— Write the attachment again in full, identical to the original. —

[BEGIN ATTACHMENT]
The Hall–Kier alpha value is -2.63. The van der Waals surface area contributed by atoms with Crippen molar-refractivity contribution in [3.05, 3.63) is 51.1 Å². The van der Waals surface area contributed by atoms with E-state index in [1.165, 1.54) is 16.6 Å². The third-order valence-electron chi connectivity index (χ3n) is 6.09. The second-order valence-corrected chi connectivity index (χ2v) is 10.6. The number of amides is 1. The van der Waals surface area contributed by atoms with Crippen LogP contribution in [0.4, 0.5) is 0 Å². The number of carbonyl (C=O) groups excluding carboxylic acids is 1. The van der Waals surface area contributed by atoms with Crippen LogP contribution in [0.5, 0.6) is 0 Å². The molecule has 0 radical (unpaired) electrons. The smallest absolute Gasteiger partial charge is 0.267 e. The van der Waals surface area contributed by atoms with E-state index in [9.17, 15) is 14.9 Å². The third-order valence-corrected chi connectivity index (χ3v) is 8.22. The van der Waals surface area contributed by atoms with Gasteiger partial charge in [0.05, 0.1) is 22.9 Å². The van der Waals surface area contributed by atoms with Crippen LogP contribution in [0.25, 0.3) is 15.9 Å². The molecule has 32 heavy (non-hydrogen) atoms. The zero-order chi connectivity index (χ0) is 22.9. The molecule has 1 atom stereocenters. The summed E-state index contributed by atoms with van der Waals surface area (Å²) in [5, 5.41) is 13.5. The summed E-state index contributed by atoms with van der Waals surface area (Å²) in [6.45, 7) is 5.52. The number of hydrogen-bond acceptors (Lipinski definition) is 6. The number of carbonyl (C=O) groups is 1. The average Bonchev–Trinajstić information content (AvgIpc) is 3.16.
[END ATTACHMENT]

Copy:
The Hall–Kier alpha value is -2.63. The van der Waals surface area contributed by atoms with Crippen molar-refractivity contribution in [3.05, 3.63) is 51.1 Å². The van der Waals surface area contributed by atoms with E-state index in [1.165, 1.54) is 16.6 Å². The third-order valence-electron chi connectivity index (χ3n) is 6.09. The second-order valence-corrected chi connectivity index (χ2v) is 10.6. The number of amides is 1. The van der Waals surface area contributed by atoms with Crippen LogP contribution in [0.4, 0.5) is 0 Å². The number of carbonyl (C=O) groups excluding carboxylic acids is 1. The van der Waals surface area contributed by atoms with Crippen LogP contribution in [0.5, 0.6) is 0 Å². The molecule has 0 radical (unpaired) electrons. The smallest absolute Gasteiger partial charge is 0.267 e. The van der Waals surface area contributed by atoms with E-state index in [9.17, 15) is 14.9 Å². The third-order valence-corrected chi connectivity index (χ3v) is 8.22. The van der Waals surface area contributed by atoms with Gasteiger partial charge in [0.05, 0.1) is 22.9 Å². The van der Waals surface area contributed by atoms with Crippen LogP contribution in [0.25, 0.3) is 15.9 Å². The molecule has 32 heavy (non-hydrogen) atoms. The zero-order chi connectivity index (χ0) is 22.9. The molecule has 1 atom stereocenters. The summed E-state index contributed by atoms with van der Waals surface area (Å²) in [5, 5.41) is 13.5. The summed E-state index contributed by atoms with van der Waals surface area (Å²) in [6.45, 7) is 5.52. The number of hydrogen-bond acceptors (Lipinski definition) is 6. The number of carbonyl (C=O) groups is 1. The average Bonchev–Trinajstić information content (AvgIpc) is 3.16.